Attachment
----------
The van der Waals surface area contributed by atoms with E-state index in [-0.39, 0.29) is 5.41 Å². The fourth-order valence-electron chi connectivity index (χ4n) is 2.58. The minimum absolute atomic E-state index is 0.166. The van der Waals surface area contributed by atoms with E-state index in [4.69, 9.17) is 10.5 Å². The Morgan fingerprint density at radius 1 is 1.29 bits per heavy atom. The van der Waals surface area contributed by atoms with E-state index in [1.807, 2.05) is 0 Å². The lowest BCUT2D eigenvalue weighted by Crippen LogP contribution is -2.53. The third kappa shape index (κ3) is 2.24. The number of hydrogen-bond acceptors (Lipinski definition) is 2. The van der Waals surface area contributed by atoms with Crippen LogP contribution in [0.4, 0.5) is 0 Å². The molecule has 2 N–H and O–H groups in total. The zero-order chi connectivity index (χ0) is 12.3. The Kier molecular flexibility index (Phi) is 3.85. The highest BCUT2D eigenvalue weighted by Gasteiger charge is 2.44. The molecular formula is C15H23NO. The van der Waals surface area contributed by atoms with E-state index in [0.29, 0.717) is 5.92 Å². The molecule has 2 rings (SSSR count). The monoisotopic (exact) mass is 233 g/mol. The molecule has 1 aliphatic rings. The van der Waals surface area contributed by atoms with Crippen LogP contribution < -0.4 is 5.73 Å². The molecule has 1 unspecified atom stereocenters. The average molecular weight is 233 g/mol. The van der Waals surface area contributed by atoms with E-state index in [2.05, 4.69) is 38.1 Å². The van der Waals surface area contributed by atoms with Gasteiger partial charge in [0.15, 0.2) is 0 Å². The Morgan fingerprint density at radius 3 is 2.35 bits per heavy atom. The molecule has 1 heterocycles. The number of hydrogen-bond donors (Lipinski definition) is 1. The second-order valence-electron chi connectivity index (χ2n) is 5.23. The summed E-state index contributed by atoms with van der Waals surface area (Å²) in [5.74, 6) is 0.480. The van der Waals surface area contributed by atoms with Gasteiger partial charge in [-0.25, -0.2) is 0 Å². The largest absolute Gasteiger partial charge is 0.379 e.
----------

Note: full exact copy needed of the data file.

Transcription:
The van der Waals surface area contributed by atoms with E-state index in [-0.39, 0.29) is 5.41 Å². The fourth-order valence-electron chi connectivity index (χ4n) is 2.58. The minimum absolute atomic E-state index is 0.166. The van der Waals surface area contributed by atoms with E-state index in [4.69, 9.17) is 10.5 Å². The Morgan fingerprint density at radius 1 is 1.29 bits per heavy atom. The van der Waals surface area contributed by atoms with E-state index in [1.807, 2.05) is 0 Å². The lowest BCUT2D eigenvalue weighted by Crippen LogP contribution is -2.53. The third kappa shape index (κ3) is 2.24. The number of hydrogen-bond acceptors (Lipinski definition) is 2. The van der Waals surface area contributed by atoms with Crippen LogP contribution in [0.4, 0.5) is 0 Å². The molecule has 2 N–H and O–H groups in total. The zero-order chi connectivity index (χ0) is 12.3. The Kier molecular flexibility index (Phi) is 3.85. The highest BCUT2D eigenvalue weighted by Gasteiger charge is 2.44. The molecular formula is C15H23NO. The van der Waals surface area contributed by atoms with E-state index in [0.29, 0.717) is 5.92 Å². The molecule has 2 rings (SSSR count). The monoisotopic (exact) mass is 233 g/mol. The molecule has 1 aliphatic rings. The van der Waals surface area contributed by atoms with Crippen LogP contribution < -0.4 is 5.73 Å². The molecule has 1 unspecified atom stereocenters. The average molecular weight is 233 g/mol. The van der Waals surface area contributed by atoms with E-state index in [2.05, 4.69) is 38.1 Å². The van der Waals surface area contributed by atoms with Gasteiger partial charge in [0.15, 0.2) is 0 Å². The Morgan fingerprint density at radius 3 is 2.35 bits per heavy atom. The molecule has 1 heterocycles. The number of hydrogen-bond donors (Lipinski definition) is 1. The second-order valence-electron chi connectivity index (χ2n) is 5.23. The summed E-state index contributed by atoms with van der Waals surface area (Å²) in [5.74, 6) is 0.480. The van der Waals surface area contributed by atoms with Gasteiger partial charge in [-0.25, -0.2) is 0 Å². The largest absolute Gasteiger partial charge is 0.379 e.